Russian-Made Missile Killed 2 in Poland, Polish Foreign Ministry Says

At least two are dead in an explosion near the Ukraine border. U.S. intelligence officials initially said it was a misfired Russian missile, but President Joe Biden said later it was "unlikely" to have been fired from Russia.
Polish PM Mateusz Morawiecki speaks during his joint press conference with Latvian President Egils Levits and Ukrainian President Volodymyr Zelensky on September 9, 2022 in Kyiv, Ukraine.
Polish PM Mateusz Morawiecki speaks during his joint press conference with Latvian President Egils Levits and Ukrainian President Volodymyr Zelensky on September 9, 2022 in Kyiv, Ukraine. (Photo by Alexey Furman / Getty Images)

LATEST: Here’s Everything We Know About the Missile Strike in Poland

Early Wednesday local time, Poland said that two people are dead after an explosion caused by misfired Russian-made missiles hit the eastern Polish village of Przewodów on Tuesday afternoon. The village is located on the Polish-Ukraine border, and the incident was first reported by local Polish radio


“At 3:40 pm (local time), a Russia-made missile dropped on the village of Przewodów… and resulted in death of two citizens of the Republic of Polance,” Poland’s Foreign Ministry said in a statement. The ministry added that it has also summoned the Russian ambassador and “demanded immediate and detailed explanation.” 

So far, few details are known about the incident. But Polish media reported that shortly before 4 p.m., the suspected Russian missiles struck a grain dryer in the village, reportedly killing two people on the Polish side of the border. Local infrastructure and a tractor were reportedly damaged, too. 

According to Polish media, police and military personnel are on scene. 

While Poland’s Foreign Ministry said the missiles were Russian, Polish President Andrzej Duda stopped short of confirming their origin. According to AP, Duda said the information is still being verified, but they were “most probably” Russian-made.


“We are acting with calm,” Duda said. “This is a difficult situation.”

Following news of the missile strikes, U.S. President Joe Biden called an emergency meeting with G7 leaders (Canada, France, Germany, Italy, Japan, the UK, and the European Union) while at the G20 summit in Bali to discuss the situation in Poland. He reportedly said that it is “unlikely” that the missiles were fired from Russia.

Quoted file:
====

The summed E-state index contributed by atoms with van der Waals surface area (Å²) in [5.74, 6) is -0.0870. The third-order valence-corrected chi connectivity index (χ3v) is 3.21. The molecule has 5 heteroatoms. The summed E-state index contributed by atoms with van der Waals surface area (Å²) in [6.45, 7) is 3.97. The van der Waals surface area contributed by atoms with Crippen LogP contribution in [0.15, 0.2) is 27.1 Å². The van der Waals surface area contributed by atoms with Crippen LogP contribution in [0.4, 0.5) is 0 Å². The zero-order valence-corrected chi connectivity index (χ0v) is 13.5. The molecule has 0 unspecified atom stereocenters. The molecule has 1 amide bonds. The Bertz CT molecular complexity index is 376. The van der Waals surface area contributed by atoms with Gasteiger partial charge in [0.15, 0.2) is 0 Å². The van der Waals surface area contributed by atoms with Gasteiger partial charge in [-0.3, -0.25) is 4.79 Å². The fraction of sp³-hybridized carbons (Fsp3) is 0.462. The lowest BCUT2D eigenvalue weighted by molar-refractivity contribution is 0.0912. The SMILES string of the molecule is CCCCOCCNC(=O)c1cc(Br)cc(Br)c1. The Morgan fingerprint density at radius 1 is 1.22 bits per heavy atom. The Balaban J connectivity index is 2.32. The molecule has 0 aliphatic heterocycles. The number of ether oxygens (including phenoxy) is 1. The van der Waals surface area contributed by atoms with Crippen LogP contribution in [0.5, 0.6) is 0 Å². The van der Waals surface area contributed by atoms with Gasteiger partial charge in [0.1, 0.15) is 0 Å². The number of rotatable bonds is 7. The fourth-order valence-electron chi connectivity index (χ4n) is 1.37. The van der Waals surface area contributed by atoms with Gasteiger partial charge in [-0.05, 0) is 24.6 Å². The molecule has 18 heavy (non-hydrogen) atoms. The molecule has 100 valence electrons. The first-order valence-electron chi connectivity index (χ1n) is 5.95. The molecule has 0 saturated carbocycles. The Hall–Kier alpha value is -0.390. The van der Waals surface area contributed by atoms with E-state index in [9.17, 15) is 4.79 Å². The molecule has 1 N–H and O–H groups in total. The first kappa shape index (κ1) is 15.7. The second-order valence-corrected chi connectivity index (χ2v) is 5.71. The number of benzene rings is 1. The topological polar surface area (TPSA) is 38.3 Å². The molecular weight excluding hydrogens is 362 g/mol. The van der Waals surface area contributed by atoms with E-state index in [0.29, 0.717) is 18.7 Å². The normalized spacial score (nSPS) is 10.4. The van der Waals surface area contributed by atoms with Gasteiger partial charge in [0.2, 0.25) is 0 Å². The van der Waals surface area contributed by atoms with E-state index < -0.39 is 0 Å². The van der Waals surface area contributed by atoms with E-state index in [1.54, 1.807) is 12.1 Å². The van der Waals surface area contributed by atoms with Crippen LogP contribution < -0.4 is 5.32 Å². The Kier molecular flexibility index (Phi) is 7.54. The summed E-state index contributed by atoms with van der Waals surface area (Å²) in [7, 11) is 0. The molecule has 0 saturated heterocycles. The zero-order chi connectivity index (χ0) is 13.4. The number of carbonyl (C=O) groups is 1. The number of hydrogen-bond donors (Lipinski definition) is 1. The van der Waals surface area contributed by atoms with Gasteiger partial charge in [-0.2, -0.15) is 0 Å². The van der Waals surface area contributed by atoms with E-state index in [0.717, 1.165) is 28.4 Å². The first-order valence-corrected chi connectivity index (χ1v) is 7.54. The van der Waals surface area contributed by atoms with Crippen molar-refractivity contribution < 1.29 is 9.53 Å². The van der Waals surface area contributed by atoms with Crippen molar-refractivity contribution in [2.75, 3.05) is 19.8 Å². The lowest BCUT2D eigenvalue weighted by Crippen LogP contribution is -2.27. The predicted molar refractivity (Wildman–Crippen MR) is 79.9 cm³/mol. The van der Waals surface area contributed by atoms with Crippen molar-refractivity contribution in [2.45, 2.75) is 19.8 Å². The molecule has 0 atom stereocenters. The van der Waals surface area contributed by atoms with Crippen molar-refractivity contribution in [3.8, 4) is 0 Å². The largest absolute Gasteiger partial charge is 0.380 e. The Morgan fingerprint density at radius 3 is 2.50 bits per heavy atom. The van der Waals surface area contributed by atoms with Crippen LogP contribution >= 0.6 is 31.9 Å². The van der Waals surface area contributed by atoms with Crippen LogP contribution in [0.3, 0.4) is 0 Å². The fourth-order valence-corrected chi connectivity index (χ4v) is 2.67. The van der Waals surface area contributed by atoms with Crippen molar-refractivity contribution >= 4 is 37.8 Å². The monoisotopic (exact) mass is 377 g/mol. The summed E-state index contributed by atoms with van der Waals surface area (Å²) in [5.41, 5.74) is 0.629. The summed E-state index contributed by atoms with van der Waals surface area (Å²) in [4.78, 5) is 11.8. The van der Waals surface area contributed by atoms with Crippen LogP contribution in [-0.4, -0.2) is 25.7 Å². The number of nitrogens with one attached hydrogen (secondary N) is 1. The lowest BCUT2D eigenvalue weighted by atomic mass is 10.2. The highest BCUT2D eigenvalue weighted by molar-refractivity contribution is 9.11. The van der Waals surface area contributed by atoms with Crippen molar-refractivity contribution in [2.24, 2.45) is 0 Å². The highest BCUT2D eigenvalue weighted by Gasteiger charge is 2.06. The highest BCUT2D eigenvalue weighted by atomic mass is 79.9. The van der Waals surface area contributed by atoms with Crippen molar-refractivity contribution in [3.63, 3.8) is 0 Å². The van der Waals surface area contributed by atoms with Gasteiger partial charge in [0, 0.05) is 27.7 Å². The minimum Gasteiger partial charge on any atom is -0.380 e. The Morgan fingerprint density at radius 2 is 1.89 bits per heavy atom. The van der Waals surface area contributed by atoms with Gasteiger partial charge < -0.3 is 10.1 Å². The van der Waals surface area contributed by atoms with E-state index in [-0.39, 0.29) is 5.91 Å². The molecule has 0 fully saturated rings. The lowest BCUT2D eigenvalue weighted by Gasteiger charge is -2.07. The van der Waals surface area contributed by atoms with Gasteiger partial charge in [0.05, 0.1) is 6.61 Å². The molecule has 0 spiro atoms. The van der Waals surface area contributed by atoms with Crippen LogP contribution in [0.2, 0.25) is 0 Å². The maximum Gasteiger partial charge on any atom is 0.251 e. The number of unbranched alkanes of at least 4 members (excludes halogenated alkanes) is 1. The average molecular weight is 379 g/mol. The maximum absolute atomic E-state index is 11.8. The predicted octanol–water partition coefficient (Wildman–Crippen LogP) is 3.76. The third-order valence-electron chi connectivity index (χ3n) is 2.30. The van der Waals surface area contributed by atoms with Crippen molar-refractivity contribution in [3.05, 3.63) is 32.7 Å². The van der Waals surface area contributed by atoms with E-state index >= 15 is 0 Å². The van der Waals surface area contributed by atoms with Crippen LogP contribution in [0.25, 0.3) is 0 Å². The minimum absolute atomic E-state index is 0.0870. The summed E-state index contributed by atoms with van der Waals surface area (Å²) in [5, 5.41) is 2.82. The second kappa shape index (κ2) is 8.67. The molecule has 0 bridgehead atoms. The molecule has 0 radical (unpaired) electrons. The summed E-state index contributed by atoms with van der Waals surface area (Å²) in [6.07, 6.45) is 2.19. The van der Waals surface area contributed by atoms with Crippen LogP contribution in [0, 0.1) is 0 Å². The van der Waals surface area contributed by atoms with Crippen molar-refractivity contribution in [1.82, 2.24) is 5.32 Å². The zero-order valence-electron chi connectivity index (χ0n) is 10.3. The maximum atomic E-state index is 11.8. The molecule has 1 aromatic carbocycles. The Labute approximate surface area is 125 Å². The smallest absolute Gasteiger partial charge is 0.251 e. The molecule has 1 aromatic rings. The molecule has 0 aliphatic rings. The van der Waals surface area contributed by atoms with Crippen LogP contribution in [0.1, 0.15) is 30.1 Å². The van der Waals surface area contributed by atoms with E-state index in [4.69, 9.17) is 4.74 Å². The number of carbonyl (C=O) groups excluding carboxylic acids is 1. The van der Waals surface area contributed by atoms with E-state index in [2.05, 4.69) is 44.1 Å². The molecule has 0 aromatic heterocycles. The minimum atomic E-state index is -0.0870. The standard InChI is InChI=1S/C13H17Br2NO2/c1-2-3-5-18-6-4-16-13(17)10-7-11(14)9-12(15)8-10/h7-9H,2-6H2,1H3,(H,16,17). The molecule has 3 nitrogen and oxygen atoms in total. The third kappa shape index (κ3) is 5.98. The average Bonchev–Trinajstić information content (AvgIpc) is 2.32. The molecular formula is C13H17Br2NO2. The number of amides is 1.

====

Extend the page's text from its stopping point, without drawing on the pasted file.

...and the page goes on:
“There is preliminary information that contests that,” Biden told reporters. “It is unlikely in the lines of the trajectory that it was fired from Russia, but we’ll see.”

World leaders agreed to support Poland in its investigation to figure out exactly what happened, Biden said.

Earlier in the day, State Fire Department of Hrubieszów spokesperson Capt. Marcin Lebiedowicz told ONET, “We received reports of an explosion at the drying yard. After we arrived on scene, we confirmed something like that happened. Two people died at the scene. At the moment, we’re securing the site and are putting a spotlight on the action’s site,” 

“The causes of this incident aren’t known at this moment,” he said, in Polish. 


Ukrainian President Volodymr Zelenskyy said the incident represents “a very significant escalation.”

The fatalities follow a day of Russian rocket barrages targeting much of Ukraine and fell just west of the Ukrainian city of Lviv, a refugee and foreign fighter hub for the Kyiv government that has been the target of strikes before. The onslaught of attacks have caused widespread blackouts across Ukraine.

Russia’s Defence Ministry has denied Russian involvement in the incident at the Polish village, and said media reports amount to a “deliberate provocation aimed at escalating the situation."

"No strikes on targets near the Ukrainian-Polish state border were made by Russian means of destruction,” the ministry said, adding that the destruction has “nothing to do with Russian weapons.”

According to a tweet from a national government spokesman, Poland Prime Minister Mateusz Morawiecki declared an urgent meeting of his national security council, but officials didn’t publicly say why. 

“Please don’t publish unconfirmed information, we will speak about them after the meeting,” government spokesperson Piotr Müller told reporters.  

NATO Secretary General Jens Stoltenberg said Tuesday that “NATO is monitoring the situation and allies are closely consulting. Important that all facts are established.”


The killings could be the first reported deaths from a Russian military strike outside of Ukraine and in Europe since the Kremlin’s invasion of the country began in February 2022, and could raise fears of a widening conflict. Poland, a NATO member, is subject to Article 5 of the alliance treaty which holds that one attack against a member state may be considered an attack against all.  

One U.S. intelligence source, who spoke on the condition of anonymity and on background to VICE News, described the strike as a Russian misfire not intended for Poland. Two unnamed U.S. officials also told the Associated Press it was a Russian missile that entered Poland’s territory. 

A spokesperson for the Polish military did not immediately reply to a request for comment from VICE News. In the past, the Russian government has repeatedly warned Poland to stay out of the conflict with its neighbor, while top ranking Kremlin officials have even threatened war against Warsaw if Poland intervened. 

Currently, the U.S. military has a deployment of the 101st Airborne Division in Poland along the border with Ukraine as part of a NATO mission to support regional allies who fear Russian military expansion. Poland is also believed to be a key transit point for the flow of Western weapons to the Ukrainian military, via the land border. The Biden Administration has already committed billions of dollars worth of armaments to Ukraine.